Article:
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Clinton fends off challenges over ISIS

Hillary Clinton pushed off challenges from Bernie Sanders and Martin O’Malley over the rise of the Islamic state in Saturday’s Democratic presidential debate.

DES MOINES, Iowa - Hillary Clinton pushed off challenges from rivals Bernie Sanders and Martin O’Malley over the circumstances that led to the rise of the Islamic state in Saturday’s unexpectedly contentious Democratic presidential debate. With the stunning terror attacks in Paris providing a grim backdrop to the event, Clinton defended the Obama administration’s record on tackling the challenges of the Middle East as well as her own vote as a New York senator to authorize the U.S. invasion of Iraq in 2003.

The debate, hosted by CBS News and once expected to focus on a range of general topics, took a firm turn to foreign affairs early on in light of the Paris attacks, which killed at least 129 people. As secretary of state during Obama’s first term, Clinton held an unmistakable advantage in her command of events on the global stage. But her record at State and in the Senate also made her a target for Sanders, a Vermont senator who has long criticized her vote on the Iraq invasion, and O’Malley, the former governor of Maryland, who has pushed for a "fresh approach" to addressing domestic and international challenges.

“I would argue that the disastrous invasion of Iraq, something which I strongly opposed, has unraveled the region completely and led to rise of Al Qaeda and to ISIS,” Sanders said, adding that “it was the worst foreign policy blunder in the modern history of the Untied States.”

Clinton conceded, as she has many times, that the Iraq War had  been a mistake but said the upheaval in the region that had helped spawn ISIS was due to several factors, including the dictatorship of Syrian strongman Bashar al-Assad.

Clinton also defended her support for the toppling of dictator Muammar Gaddafi in Libya after Sanders criticized her support for “regime change." While she acknowledged "there has been a lot of turmoil and trouble” in Libya since Gaddafi fell – the country is essentially a failed state – she pointed to the country’s elections as a success.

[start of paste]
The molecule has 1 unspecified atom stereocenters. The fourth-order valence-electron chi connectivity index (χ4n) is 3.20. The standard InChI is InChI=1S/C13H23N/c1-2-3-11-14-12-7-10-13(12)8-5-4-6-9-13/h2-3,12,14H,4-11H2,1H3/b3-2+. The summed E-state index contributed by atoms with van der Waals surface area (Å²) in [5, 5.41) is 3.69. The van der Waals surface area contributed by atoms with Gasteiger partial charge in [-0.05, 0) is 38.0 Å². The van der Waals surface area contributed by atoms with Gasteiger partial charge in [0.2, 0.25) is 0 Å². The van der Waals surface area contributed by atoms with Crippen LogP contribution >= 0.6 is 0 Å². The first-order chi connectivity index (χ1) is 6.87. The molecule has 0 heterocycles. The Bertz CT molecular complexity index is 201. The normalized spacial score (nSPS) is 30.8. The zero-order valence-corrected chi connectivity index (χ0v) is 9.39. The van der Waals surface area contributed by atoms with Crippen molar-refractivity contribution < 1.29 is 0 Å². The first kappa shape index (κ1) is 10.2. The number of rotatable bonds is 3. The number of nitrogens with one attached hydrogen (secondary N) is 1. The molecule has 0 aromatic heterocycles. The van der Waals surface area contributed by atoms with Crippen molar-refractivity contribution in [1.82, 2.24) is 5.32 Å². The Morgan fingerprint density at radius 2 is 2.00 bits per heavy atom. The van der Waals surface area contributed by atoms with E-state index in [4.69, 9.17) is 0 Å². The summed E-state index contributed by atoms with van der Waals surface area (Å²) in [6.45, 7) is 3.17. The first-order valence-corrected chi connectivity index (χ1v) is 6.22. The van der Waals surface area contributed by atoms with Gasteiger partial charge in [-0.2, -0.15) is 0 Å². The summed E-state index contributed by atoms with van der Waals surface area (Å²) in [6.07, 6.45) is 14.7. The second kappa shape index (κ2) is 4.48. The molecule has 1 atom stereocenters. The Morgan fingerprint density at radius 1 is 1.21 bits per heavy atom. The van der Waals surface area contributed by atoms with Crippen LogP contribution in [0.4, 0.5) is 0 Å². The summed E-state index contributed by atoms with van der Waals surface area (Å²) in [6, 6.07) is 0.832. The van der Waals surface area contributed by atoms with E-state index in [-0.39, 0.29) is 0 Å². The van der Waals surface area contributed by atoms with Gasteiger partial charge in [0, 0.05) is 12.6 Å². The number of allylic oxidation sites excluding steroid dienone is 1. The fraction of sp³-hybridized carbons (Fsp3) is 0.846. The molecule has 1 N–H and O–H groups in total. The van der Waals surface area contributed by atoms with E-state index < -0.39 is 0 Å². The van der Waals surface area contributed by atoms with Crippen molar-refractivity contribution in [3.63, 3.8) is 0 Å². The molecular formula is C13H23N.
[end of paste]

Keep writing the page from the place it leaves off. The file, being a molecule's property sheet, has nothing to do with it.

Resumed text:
“The Libyans turned out for one of the most successful fairest elections that any Arab country has had. They elected moderate leaders,” she said.

Clinton at one point seemed to distance herself from Obama, who had called ISIS a junior varsity terror organization and said just hours before the attack that ISIS was contained geographically.

Asked if the administration underestimated the organization’s strength, Clinton said. “I think that we have to look at ISIS as the leading threat of an international terror network. It cannot be contained, it must be defeated.” 

But she added that she agreed with President Obama's strategy of allowing other countries to lead the fight while the U.S. plays a supporting role—an approach that Republicans have criticized as ineffectual.

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While Clinton pledged that she would provide detailed plans to combat ISIS and pointed to the complexities of the Middle East, Sanders suggested judgment was more important—and that Clinton's is off because of her Iraq vote.

But while Clinton was often on defense, Sanders risked coming across has having only one card to play on national security. Asked if he disagreed with anything from Clinton’s record as secretary of state, Sanders had little to offer, once again repeating his opposition to the Iraq war vote.

Sanders, for his part, reiterated his contention that climate change – not terrorism -- was the biggest international threat.

Sanders and O’Malley also ganged up on Clinton for saying she does not thing the United States “has the bulk of the responsibility” in combating ISIS. “This actually is America's fight. It cannot solely be America's fight,” O'Malley said.